Reprinted with permission from RISMedia. ©2015. All rights reserved.

Q: Where Can You Find Fixer-Uppers?

A: They are literally everywhere, even in wealthy enclaves. What sets them apart is price.  They have lower market value than other houses in the immediate area because they have either been poorly maintained or abandoned.

To determine if a property that interests you is a wise investment will require a lot of work. You will need to figure out what the average home in the area sells for, as well as the cost of the most desirable ones.   

Experts suggest that novices avoid run-down properties needing extensive work.  Instead, they recommend starting with a property that only needs minor cosmetic work – one that can be completely refurbished with paint, wallpaper, new floor and window coverings, landscaping, and new appliances.

Also, keep in mind that a home price that looks too good to be true probably is. Find out why before pouring your hard-earned money into it.

When looking for a fixer-upper, some experts suggest you follow this basis strategy: find the least desirable home in the most desirable neighborhood. Then decide if the expense that is needed to repair the property is within your budget.

 

Mike Spruell
Realtor®/Broker/ePRO
The Lake Norman Homes Team
Southern Homes Elite
www.LakeNormanRealEstate.pro
866-LakeNorman
704-907-7907

Reprinted with permission from RISMedia. ©2015. All rights reserved.

5 Tips to Take the Stress Out of Searching for a Home

By Keith Loria

As the spring home-buying season approaches, now’s the time to make sure you have everything in order so that you can hit the ground running once the warm weather arrives. To ensure the process is as simple and painless as possible, take the following advice to heart as you search for your new home.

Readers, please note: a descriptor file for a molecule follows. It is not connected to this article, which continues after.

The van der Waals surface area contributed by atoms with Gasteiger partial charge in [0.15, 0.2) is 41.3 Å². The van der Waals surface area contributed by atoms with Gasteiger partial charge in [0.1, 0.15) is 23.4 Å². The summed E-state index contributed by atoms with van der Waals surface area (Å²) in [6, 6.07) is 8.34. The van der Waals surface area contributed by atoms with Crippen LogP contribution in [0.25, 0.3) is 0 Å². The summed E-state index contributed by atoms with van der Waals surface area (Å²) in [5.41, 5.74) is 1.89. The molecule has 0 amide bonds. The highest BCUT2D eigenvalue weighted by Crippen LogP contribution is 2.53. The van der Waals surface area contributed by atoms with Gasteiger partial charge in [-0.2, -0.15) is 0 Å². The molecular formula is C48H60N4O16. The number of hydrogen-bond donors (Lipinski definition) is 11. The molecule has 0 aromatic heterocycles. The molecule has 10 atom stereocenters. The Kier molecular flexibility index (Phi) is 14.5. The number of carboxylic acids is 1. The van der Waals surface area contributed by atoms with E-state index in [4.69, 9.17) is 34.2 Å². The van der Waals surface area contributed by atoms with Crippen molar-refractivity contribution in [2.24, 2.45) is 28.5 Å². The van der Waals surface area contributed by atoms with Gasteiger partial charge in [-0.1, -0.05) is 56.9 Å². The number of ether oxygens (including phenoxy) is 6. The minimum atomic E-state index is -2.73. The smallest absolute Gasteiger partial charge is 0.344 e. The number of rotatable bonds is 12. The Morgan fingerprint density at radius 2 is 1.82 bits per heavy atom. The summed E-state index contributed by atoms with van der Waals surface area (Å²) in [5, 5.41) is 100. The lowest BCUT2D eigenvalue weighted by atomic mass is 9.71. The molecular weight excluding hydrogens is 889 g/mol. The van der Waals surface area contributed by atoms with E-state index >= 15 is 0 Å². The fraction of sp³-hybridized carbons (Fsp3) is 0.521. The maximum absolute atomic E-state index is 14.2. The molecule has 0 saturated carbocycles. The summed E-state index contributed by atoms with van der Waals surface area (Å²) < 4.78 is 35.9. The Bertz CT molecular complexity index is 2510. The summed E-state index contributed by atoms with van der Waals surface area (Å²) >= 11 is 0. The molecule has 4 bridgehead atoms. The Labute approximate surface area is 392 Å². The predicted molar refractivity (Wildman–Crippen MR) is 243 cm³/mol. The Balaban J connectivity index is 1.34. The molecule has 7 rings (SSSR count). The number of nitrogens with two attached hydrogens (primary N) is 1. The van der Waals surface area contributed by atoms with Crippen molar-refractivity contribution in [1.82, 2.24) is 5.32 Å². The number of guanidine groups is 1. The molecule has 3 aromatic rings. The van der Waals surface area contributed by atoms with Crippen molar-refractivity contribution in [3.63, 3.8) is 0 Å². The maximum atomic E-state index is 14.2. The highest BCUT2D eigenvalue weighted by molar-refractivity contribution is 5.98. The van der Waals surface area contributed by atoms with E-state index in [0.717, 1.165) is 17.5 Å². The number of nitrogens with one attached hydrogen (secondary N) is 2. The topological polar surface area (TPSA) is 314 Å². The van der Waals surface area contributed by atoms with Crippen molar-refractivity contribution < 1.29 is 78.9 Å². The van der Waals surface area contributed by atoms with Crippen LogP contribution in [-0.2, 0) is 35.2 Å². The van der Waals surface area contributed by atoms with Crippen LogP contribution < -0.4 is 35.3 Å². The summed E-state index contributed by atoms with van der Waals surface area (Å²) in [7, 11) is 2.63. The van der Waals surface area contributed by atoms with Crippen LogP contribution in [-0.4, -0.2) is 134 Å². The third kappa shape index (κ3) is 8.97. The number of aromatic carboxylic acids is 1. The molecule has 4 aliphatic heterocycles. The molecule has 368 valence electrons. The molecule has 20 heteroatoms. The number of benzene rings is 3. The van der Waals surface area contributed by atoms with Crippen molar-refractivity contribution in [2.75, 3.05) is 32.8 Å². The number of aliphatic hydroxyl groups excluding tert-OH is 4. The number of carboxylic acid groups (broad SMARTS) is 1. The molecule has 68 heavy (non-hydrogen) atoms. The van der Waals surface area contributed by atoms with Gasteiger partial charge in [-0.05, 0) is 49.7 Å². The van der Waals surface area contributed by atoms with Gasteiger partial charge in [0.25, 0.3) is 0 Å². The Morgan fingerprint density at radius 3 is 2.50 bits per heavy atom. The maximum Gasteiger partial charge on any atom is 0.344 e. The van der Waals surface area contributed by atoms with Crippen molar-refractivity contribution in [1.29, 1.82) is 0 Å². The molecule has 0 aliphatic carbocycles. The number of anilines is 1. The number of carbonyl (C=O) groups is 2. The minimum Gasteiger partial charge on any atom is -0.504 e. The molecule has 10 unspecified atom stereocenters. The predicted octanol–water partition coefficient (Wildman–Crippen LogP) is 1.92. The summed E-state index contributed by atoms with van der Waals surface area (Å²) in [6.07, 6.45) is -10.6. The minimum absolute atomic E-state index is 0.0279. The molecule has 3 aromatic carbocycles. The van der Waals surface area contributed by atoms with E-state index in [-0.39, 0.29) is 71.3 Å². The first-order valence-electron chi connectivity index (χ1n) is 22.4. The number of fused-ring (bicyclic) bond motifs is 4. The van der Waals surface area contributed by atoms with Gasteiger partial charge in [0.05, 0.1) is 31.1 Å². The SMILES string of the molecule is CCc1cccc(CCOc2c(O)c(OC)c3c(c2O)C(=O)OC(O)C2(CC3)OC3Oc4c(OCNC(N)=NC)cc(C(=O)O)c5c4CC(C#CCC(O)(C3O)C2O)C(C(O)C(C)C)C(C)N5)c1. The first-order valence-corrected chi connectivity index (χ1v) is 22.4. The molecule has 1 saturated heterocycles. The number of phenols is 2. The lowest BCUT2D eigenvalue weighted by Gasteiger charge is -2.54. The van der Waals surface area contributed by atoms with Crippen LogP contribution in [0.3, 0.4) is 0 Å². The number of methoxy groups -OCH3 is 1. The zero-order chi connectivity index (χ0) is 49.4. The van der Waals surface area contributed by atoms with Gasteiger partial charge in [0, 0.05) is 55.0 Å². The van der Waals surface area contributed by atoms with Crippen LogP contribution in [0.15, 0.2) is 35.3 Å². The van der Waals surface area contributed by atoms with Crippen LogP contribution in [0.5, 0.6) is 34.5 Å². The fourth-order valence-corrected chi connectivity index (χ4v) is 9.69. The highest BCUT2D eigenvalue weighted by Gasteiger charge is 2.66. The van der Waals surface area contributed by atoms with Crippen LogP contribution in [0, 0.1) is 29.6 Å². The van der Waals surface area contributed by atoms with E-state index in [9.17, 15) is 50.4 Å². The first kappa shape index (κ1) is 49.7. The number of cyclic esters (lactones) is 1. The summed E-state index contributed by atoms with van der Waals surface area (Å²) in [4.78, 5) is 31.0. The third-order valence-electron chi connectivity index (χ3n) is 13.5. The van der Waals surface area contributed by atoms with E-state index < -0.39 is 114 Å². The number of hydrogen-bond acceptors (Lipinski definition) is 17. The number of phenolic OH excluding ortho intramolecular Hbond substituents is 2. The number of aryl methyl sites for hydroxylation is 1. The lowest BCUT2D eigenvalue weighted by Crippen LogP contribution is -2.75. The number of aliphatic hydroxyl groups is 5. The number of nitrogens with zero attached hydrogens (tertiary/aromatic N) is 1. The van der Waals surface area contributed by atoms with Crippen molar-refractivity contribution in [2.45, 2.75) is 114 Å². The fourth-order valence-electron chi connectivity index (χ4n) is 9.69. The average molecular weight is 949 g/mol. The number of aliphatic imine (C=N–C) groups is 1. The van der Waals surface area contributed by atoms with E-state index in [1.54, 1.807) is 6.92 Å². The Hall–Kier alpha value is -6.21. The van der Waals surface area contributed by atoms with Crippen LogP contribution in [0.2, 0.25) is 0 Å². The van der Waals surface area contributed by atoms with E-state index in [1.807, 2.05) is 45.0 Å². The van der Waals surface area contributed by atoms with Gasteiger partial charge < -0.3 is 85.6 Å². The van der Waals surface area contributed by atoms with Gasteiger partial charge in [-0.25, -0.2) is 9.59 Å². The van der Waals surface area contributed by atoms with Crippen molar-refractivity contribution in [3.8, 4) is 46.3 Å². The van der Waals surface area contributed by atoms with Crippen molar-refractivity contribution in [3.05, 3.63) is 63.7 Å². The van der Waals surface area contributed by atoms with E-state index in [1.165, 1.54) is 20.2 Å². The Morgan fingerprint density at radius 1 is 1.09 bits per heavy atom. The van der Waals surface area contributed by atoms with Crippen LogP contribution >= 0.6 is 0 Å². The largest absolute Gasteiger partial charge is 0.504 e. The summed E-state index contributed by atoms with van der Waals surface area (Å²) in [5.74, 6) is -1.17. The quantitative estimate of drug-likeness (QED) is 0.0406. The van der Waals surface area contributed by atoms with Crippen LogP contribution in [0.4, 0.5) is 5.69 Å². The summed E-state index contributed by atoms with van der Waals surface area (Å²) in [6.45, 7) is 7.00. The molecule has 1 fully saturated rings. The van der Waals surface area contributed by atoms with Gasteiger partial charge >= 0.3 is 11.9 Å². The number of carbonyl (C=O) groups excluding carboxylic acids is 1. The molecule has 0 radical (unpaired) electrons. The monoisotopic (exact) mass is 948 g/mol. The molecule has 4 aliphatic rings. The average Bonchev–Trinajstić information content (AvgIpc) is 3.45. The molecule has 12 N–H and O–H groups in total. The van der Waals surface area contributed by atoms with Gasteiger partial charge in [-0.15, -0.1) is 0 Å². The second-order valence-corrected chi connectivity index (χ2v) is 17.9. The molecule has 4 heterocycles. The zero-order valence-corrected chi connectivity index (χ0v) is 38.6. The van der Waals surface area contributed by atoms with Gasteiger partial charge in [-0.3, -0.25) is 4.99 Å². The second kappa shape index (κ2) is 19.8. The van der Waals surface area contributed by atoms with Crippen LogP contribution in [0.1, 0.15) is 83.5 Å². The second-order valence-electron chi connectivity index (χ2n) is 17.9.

1. Be Willing to Walk Away. You may have found the home of your dreams, but that doesn’t mean you should pay way over asking price or make concessions that you don’t want to make. If the negotiations begin to head in a direction you’re not comfortable with, take a step back and really consider the deal. Always keep an open mind and remember that there are other homes out there—some that might even fit your needs better. Plus, when a buyer walks away from a deal, more often than not, the seller’s agent is more inclined to reach back out and be more willing to work with you.

2. Set Reasonable Expectations. Everyone has an image of the perfect house in their mind, but depending on budget, location and many other factors, finding a home with everything you’re looking for may be impossible. Therefore, it’s always a good idea to make a list of the things you desire in a new home and arrange them from most important to least.

3. Look at Homes You Can Afford. This may seem like a no-brainer, but prospective buyers often house hunt and bid on properties that are way out of their price range. While it’s okay to look at a wide range of homes, including some that may be just above your price range, don’t waste your time looking at homes that are priced anywhere from 25 – 50 percent over what you can afford.